February 27, 2014 / 8:26 AM / in 4 years

COLUMN-Asia utilities in dicey bet on cheap, low-rank Indonesia coal: Clyde Russell

--Clyde Russell is a Reuters market analyst. The views expressed are his own.--

By Clyde Russell

SINGAPORE, Feb 27 (Reuters) - Many power utilities in Asia appear to be making what seems like an increasingly risky bet: that poorer quality coal from Indonesia will remain cheap and plentiful.

Generators from India to Southeast Asia and China are building or planning new coal-fired units designed to run on low-rank, sub-bituminous coal from Indonesia.

Such coal has been growing in supply and currently trades at a discount of 24 percent to higher quality bituminous coal from rival supplier Australia.

But two factors are calling into the question the wisdom of building long-term projects reliant on low-rank Indonesian coal.

The first is that the Indonesian government is planning new rules and taxes designed to increase its revenue from coal mining, and the authorities appear not to mind if the result of these policies is a sharp reduction in exports.

The second is that the increasing demand for low-rank coal has boosted its price relative to better quality fuels, eroding the economics of burning the poorer quality supplies.

Across Asia there is currently 363 gigawatts of coal-fired capacity either under construction or in advanced planning, Paul Baruya, global analyst at the International Energy Agency’s Clean Coal Centre, told the Coal Markets conference in Singapore this week.

Of this, 109 gigawatts is in India, 106 gigawatts in China and the bulk of the rest in Southeast Asian countries including Malaysia, Vietnam and Indonesia.

The bulk of these new units use more efficient super-critical or ultra super-critical boilers and are planned to use coal with a calorific value of 4,000 kilocalories per kilogram (kcal/kg) or less.

This type of coal is abundant in Indonesia and much of that nation’s recent growth in exports has been made up of lower-quality grades.

In contrast, Australia, the second-largest exporter of coal used in power plants after Indonesia, typically supplies fuel in a range of 5,000 to 6,500 kcal/kg.

The major buyers of this higher quality fuel include Japan and South Korea, but Australian coal also goes into China and other Asian nations, although it is sometimes used for blending with poorer quality supplies.

While Indonesia coal exports reached a record 332 million tonnes in 2013, up from 310 million in 2012, the energy ministry expects them to decline this year to 301 million tonnes.

However, the risk is that exports will decline much more if the Indonesian government implements its planned changes to royalties and introduces an export tax.


The government is proposing to raise the royalty duty to 13.5 percent for both major miners and smaller-scale producers, and it is also planning to introduce an export tax.

Under the current system, coal miners either operate under a Coal Contract of Work (CCoW) or a Mining Business Licence, known by its Indonesian acronym of IUP.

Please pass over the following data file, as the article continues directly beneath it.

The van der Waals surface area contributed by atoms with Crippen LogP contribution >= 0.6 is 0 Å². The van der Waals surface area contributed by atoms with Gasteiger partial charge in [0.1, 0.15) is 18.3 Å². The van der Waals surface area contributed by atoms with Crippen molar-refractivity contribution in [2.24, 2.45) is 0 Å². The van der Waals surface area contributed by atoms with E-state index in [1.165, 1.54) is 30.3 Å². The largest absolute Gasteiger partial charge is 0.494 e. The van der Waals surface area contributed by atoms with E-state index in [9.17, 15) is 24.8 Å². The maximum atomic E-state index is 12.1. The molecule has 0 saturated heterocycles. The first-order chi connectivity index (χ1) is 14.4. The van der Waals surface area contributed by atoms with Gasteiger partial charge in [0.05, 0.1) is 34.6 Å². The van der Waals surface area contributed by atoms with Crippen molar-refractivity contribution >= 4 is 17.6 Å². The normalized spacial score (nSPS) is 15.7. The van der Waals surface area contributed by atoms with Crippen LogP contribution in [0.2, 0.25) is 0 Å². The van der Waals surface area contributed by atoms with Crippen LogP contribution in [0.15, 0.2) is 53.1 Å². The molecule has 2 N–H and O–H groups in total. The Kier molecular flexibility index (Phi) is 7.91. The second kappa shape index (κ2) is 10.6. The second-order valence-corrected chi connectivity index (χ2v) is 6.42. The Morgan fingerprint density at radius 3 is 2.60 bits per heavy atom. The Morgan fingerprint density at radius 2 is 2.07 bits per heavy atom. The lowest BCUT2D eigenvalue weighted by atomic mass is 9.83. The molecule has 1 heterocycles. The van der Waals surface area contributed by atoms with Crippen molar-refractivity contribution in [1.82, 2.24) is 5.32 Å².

CCoW holders tend to be major producers and IUP operators tend to be smaller producers of mainly low-rank coal.

Currently IUP miners pay royalties at a significantly lower rate than CCoW producers, a system that was designed to encourage smaller companies to move from exploration to production.

Raising the royalties on these producers and imposing an export tax would render many uneconomic, especially in the current market of low global coal prices.

The Indonesian government is also planning on being more proactive in enforcing production limits agreed in both CCoW and IUP licences, another factor that may limit output.

Indonesia also has plans to build 13 gigawatts of new coal-fired power and authorities appear increasingly determined to ensure that coal for the domestic market is prioritised.

The government doesn’t want to repeat the experience of its oil and gas industries, where Indonesia went from being a major exporter to being a net importer of oil and it has started to buy liquefied natural gas from Qatar and Australia due to inadequate domestic supplies.

While these risks don’t suggest an end to Indonesia coal exports, they do indicate that export growth is likely to falter in coming years, and may contract.

This increases the likelihood that the gap between low-rank coal and higher-quality fuel will continue to close.

Indonesia sub-bituminous coal futures closed at $58.80 a tonne on Feb. 26, compared to the $77.30 for spot coal at Australia’s Newcastle port in the week to Feb. 21.

The gap of $18.50 a tonne is down sharply from the $30.85 at the beginning of 2014, not to mention the $32.54 this time last year, the $36.51 in late January 2012 and the $43.05 from three years ago.

Converting coal into heating value shows that at current prices, Australian coal works out in a range between $2.97 and $3.68 per million British thermal units (mmBtu), while Indonesia low-rank coal is between $3.26 and $4.18 per mmBtu.

While this is a fraction of the current spot Asian LNG price LNG-AS of $20.50 per mmBtu, it does show that the economics of using low-rank coal compared to high-rank supplies are already questionable.

Add to this the political risk inherent in relying on Indonesia and it appears that Asian utilities may be backing the wrong horse.

Editing by Joseph Radford

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